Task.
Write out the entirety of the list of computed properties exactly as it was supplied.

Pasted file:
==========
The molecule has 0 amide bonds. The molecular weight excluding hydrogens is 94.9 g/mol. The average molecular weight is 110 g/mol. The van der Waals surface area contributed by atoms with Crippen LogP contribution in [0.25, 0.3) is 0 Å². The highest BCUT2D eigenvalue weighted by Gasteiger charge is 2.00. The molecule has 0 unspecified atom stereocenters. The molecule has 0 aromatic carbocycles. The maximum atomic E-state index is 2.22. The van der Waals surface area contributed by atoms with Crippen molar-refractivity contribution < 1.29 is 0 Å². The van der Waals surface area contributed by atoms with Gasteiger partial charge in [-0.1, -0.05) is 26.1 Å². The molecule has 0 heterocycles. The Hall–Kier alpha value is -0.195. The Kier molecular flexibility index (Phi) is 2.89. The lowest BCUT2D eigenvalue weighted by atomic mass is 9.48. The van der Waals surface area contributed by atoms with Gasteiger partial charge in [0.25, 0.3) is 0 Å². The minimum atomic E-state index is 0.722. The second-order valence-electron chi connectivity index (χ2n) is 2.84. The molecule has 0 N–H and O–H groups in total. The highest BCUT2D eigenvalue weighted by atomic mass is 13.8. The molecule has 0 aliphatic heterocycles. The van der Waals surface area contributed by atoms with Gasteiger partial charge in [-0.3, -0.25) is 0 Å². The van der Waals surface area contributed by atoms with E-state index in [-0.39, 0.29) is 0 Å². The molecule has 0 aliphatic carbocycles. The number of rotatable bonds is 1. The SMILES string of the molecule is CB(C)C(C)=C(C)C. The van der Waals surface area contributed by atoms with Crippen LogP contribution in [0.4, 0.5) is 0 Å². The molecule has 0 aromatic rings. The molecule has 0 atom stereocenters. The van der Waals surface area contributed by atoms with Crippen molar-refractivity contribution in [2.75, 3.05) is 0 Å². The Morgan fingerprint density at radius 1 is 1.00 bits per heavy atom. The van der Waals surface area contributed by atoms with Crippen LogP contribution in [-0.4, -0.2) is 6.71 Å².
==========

The molecule has 0 amide bonds. The molecular weight excluding hydrogens is 94.9 g/mol. The average molecular weight is 110 g/mol. The van der Waals surface area contributed by atoms with Crippen LogP contribution in [0.25, 0.3) is 0 Å². The highest BCUT2D eigenvalue weighted by Gasteiger charge is 2.00. The molecule has 0 unspecified atom stereocenters. The molecule has 0 aromatic carbocycles. The maximum atomic E-state index is 2.22. The van der Waals surface area contributed by atoms with Crippen molar-refractivity contribution < 1.29 is 0 Å². The van der Waals surface area contributed by atoms with Gasteiger partial charge in [-0.1, -0.05) is 26.1 Å². The molecule has 0 heterocycles. The Hall–Kier alpha value is -0.195. The Kier molecular flexibility index (Phi) is 2.89. The lowest BCUT2D eigenvalue weighted by atomic mass is 9.48. The van der Waals surface area contributed by atoms with Gasteiger partial charge in [0.25, 0.3) is 0 Å². The minimum atomic E-state index is 0.722. The second-order valence-electron chi connectivity index (χ2n) is 2.84. The molecule has 0 N–H and O–H groups in total. The highest BCUT2D eigenvalue weighted by atomic mass is 13.8. The molecule has 0 aliphatic heterocycles. The van der Waals surface area contributed by atoms with Gasteiger partial charge in [-0.3, -0.25) is 0 Å². The van der Waals surface area contributed by atoms with E-state index in [-0.39, 0.29) is 0 Å². The molecule has 0 aliphatic carbocycles. The number of rotatable bonds is 1. The SMILES string of the molecule is CB(C)C(C)=C(C)C. The van der Waals surface area contributed by atoms with Crippen LogP contribution in [0.4, 0.5) is 0 Å². The molecule has 0 aromatic rings. The molecule has 0 atom stereocenters. The van der Waals surface area contributed by atoms with Crippen molar-refractivity contribution in [2.75, 3.05) is 0 Å². The Morgan fingerprint density at radius 1 is 1.00 bits per heavy atom. The van der Waals surface area contributed by atoms with Crippen LogP contribution in [-0.4, -0.2) is 6.71 Å².